Martin/Molloy was an Australian radio programme starring Tony Martin and Mick Molloy, both formerly of The D-Generation and The Late Show (1992). It was broadcast nationwide on 54 radio stations for two hours on weekday evenings between 1995 and 1998.
The programme was known for its wit and satire, but also, as both performers constantly admitted, a large degree of Toilet Humour. The use of such low-brow comedy was frequently mocked by the hosts themselves. Much of the show consisted of banter between Martin and Molloy, interspersed with music and sketches. These sketches frequently lampooned celebrities, with impersonations provided by Martin. The show's announcer, Pete Smith regularly participated in sketches.
The pair would also interview celebrities, often bringing the guests to fits of laughter. Samuel L. Jackson was declared their favourite guest.
Tropes? What's all that about?
- Ballistic Discount: Tony and Mick did a bit on how gun store owner is one of the most dangerous occupations in the movies because of this trope.
- Bolt of Divine Retribution: When the Pope John Paul II visited Australia, the show suggested this would be the fate of anyone who hadn't kept up on their Bible study.Pope: Heya you! Tella me whatta happened at the Last Supper.Molloy: Well I'm sorry your Popeness, but I lost my dinner jacket and—ZAPPPP!!!!
- Casanova Wannabe: Haughty Mick was a character played by Molloy who spoke in Ye Olde Butcherede Englishe and offered his 'seduction tips' to the listeners. ..although, he proved his tips to be unsuccessful as his bad pick up lines always got a knock back from the damsels/wenches, often accompanied by physical violence.
- Dumbass DJ: "The Tum and Phul Morning Show" skits were about a pair of DJs who attempt to be this but are woefully ill-equipped to pull it off.
- I Call Him "Mr. Happy": The character Haughty Mick refers to his penis as 'Yul Brynner'.
- Insane Proprietor: Tony Martin posited that many of these proprietors might not really be insane at all, and then showed what an ad made by a truly insane proprietor might be like. It ended with the proprietor holed up in the attic taking potshots at the police and the announcer screaming about bats coming out of the walls.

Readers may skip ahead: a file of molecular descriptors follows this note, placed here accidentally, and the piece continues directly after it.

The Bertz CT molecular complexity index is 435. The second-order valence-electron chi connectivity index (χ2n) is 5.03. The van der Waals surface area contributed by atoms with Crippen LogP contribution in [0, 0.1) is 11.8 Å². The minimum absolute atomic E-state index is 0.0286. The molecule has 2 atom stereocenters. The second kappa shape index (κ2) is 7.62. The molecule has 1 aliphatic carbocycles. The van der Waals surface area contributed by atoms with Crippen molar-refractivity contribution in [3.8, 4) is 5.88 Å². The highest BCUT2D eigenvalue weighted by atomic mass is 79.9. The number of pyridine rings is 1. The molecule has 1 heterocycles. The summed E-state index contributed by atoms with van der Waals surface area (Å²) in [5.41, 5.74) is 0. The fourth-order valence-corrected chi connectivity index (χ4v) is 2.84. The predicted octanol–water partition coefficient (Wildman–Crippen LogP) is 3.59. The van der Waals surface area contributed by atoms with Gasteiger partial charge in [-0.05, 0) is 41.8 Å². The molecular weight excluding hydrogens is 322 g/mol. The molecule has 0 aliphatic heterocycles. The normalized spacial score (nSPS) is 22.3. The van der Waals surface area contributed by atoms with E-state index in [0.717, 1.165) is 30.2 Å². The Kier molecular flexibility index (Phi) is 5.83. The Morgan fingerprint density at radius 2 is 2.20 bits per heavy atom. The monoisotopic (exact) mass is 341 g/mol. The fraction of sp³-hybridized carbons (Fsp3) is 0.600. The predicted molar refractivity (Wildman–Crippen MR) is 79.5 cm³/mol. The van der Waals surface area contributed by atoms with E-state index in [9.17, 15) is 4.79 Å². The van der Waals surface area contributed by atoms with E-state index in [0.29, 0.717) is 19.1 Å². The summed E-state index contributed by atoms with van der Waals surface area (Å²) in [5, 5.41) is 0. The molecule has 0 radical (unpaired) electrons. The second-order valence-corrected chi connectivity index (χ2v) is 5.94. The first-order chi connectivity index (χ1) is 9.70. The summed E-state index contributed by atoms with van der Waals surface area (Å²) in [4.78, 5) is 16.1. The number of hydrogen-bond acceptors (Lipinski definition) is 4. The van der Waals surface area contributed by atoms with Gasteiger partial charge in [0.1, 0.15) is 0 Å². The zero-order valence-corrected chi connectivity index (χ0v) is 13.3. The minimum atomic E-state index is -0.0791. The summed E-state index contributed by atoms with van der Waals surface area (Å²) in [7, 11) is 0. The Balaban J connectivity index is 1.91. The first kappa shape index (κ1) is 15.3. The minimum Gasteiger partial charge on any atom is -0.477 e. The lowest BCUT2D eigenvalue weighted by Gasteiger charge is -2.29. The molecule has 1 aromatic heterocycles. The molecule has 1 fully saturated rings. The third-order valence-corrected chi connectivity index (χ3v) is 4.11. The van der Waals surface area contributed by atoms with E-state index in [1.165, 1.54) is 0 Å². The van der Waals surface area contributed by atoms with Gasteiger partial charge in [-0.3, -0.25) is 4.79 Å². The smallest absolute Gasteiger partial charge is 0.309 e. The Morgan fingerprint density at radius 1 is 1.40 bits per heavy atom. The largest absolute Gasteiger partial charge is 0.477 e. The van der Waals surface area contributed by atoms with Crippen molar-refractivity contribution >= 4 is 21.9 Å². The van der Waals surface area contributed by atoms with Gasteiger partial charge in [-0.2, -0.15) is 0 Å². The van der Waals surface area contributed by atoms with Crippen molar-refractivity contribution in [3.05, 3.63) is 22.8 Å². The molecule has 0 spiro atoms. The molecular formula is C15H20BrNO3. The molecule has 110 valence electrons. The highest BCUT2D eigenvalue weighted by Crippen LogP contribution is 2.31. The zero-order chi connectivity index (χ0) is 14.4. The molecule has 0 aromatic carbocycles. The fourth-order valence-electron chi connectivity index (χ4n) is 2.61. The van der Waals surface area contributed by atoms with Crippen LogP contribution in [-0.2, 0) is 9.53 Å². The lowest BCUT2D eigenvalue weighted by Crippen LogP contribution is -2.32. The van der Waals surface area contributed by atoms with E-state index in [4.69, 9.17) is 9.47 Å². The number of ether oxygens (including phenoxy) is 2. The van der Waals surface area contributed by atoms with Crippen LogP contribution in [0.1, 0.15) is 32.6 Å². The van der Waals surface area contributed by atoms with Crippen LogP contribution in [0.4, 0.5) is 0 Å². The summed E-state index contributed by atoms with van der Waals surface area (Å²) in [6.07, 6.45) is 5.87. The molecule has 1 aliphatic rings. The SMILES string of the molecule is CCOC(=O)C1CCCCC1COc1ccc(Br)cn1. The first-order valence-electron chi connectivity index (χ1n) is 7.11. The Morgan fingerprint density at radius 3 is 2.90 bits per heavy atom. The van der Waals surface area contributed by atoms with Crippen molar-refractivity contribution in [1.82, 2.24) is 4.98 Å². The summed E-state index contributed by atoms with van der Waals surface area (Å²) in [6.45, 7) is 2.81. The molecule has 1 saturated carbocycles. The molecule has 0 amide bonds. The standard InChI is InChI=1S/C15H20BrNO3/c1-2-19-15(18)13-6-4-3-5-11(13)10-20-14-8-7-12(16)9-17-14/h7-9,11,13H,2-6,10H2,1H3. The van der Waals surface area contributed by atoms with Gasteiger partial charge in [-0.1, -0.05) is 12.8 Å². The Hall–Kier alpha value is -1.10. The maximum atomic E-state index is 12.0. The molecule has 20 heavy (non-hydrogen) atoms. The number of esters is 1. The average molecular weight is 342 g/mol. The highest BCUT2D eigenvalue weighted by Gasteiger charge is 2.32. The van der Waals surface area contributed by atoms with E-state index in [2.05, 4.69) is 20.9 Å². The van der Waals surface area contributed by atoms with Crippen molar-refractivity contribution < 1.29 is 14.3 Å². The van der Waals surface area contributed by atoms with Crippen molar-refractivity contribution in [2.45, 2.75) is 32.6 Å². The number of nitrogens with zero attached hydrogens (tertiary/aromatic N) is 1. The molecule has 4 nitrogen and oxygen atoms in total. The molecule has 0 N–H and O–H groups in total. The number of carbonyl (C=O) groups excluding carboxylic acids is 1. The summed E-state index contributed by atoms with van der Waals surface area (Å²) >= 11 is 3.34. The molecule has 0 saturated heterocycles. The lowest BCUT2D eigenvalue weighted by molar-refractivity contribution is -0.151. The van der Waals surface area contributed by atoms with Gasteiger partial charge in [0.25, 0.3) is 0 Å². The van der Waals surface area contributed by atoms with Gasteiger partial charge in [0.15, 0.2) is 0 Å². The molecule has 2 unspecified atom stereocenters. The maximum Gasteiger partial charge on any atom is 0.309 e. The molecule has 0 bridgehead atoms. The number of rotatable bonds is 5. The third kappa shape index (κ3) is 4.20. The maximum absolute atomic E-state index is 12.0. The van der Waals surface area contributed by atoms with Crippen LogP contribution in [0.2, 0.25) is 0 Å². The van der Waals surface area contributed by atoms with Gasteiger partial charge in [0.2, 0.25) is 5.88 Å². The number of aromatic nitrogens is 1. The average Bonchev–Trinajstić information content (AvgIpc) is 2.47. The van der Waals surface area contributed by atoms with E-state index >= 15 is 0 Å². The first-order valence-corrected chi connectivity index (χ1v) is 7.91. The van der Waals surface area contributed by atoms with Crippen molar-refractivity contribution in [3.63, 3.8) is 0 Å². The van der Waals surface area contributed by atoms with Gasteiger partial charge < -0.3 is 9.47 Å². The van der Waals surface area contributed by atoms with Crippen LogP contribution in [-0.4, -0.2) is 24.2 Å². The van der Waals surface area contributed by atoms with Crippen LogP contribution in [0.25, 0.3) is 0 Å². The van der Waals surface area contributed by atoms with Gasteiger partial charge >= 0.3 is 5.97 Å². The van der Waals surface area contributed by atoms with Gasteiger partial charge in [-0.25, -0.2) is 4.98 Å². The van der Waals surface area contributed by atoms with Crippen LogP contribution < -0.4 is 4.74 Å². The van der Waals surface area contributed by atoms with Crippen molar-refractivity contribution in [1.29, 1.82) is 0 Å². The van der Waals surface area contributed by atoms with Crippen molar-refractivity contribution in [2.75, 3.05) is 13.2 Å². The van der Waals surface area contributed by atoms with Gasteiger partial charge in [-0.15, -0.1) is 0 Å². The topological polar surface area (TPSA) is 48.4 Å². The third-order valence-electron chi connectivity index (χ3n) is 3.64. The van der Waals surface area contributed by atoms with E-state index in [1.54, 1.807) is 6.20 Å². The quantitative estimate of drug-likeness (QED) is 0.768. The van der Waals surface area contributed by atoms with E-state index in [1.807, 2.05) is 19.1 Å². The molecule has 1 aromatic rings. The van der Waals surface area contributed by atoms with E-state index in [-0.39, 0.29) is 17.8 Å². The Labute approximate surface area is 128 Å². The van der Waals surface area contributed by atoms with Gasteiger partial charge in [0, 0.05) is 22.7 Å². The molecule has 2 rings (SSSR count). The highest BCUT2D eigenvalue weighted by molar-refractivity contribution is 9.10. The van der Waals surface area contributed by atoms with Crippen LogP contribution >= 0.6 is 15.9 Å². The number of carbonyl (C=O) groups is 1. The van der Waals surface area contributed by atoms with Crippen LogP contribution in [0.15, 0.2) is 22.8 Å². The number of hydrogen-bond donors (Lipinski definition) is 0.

- Just the Introduction to the Opposites: After a news story about two pensioners who were arrested after an argument over a poker machine turned into a violent punch up, Mick Molloy launched into a spiel about how old people today had no respect for authority and how teenagers were sitting at home at night, too scared to go out because of the gangs of old people roaming the streets, and how what old people needed was another dose of national service.
- Large Ham Announcer: Pete Smith would often do this; frequently parodying his famous Sale of the Century introduction.
- Must Have Caffeine: The "Coffee Squad" sketch was a parody of The Bill, in which a police team dealing with a hostage situation spends the entire time working out the best way to get coffee.
- Niche Network: A fake ad for the show's fictitious pay TV network which included "the Hat Blocking Channel. All hat blocking, all the time. <beat> We don't know what we were thinking either."
- Saw a Woman in Half: This particular trick was discussed after a TV special where magician David Copperfield seemingly cut himself in half, with the hosts noting how David Copperfield's lower half seemed much shorter than it should have been. This was followed by a discussion of the poor man scrunched up in the bottom of the box, and what a terrible job being David Copperfield's arse would be, eventually describing it as "the worst job in show business"..
- Toilet Humor: Lots. The "Blimpy, the Lactose Intolerant Cat" sketches were built entirely around it.
- The Trope Formerly Known as X: At the time when Prince was "the Artist Formerly Known as Prince", Tony and Mick did a bit about how his close friends get to call him 'Formerly'.
- Wiki Walk: Guest John Clarke opined that the internet was like the modern version of the dictionary. You'd open the dictionary to look up the word 'perspicacity', and three hours later you're discovering all of these new and interesting words but still haven't learned what 'perspicacity' means.